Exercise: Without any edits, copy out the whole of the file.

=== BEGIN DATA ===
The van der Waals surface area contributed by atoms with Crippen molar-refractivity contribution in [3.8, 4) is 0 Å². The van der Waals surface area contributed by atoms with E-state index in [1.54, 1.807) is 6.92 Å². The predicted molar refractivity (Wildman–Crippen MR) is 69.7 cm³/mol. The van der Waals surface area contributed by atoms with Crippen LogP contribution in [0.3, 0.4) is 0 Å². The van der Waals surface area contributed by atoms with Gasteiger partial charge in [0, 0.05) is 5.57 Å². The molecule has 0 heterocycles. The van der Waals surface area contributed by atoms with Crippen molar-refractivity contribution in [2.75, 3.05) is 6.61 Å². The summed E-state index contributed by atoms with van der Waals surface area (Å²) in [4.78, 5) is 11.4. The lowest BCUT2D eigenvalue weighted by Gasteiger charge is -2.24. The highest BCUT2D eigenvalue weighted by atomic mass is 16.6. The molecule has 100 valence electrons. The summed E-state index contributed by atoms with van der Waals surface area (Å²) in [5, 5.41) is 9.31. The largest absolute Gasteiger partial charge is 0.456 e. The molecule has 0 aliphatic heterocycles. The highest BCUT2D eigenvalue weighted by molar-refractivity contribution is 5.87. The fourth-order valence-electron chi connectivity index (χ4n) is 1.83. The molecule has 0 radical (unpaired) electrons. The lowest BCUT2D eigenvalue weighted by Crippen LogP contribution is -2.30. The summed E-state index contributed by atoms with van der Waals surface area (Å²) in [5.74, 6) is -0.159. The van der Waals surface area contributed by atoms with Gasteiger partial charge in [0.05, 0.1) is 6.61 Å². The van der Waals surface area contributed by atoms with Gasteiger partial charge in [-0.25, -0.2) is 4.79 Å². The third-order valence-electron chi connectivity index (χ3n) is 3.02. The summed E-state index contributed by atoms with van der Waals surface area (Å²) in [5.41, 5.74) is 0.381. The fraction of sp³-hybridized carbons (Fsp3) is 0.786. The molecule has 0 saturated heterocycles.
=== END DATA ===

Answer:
The van der Waals surface area contributed by atoms with Crippen molar-refractivity contribution in [3.8, 4) is 0 Å². The van der Waals surface area contributed by atoms with E-state index in [1.54, 1.807) is 6.92 Å². The predicted molar refractivity (Wildman–Crippen MR) is 69.7 cm³/mol. The van der Waals surface area contributed by atoms with Crippen LogP contribution in [0.3, 0.4) is 0 Å². The van der Waals surface area contributed by atoms with Gasteiger partial charge in [0, 0.05) is 5.57 Å². The molecule has 0 heterocycles. The van der Waals surface area contributed by atoms with Crippen molar-refractivity contribution in [2.75, 3.05) is 6.61 Å². The summed E-state index contributed by atoms with van der Waals surface area (Å²) in [4.78, 5) is 11.4. The lowest BCUT2D eigenvalue weighted by Gasteiger charge is -2.24. The highest BCUT2D eigenvalue weighted by atomic mass is 16.6. The molecule has 100 valence electrons. The summed E-state index contributed by atoms with van der Waals surface area (Å²) in [5, 5.41) is 9.31. The largest absolute Gasteiger partial charge is 0.456 e. The molecule has 0 aliphatic heterocycles. The highest BCUT2D eigenvalue weighted by molar-refractivity contribution is 5.87. The fourth-order valence-electron chi connectivity index (χ4n) is 1.83. The molecule has 0 radical (unpaired) electrons. The lowest BCUT2D eigenvalue weighted by Crippen LogP contribution is -2.30. The summed E-state index contributed by atoms with van der Waals surface area (Å²) in [5.74, 6) is -0.159. The van der Waals surface area contributed by atoms with Gasteiger partial charge in [0.05, 0.1) is 6.61 Å². The van der Waals surface area contributed by atoms with Gasteiger partial charge in [-0.25, -0.2) is 4.79 Å². The third-order valence-electron chi connectivity index (χ3n) is 3.02. The summed E-state index contributed by atoms with van der Waals surface area (Å²) in [5.41, 5.74) is 0.381. The fraction of sp³-hybridized carbons (Fsp3) is 0.786. The molecule has 0 saturated heterocycles.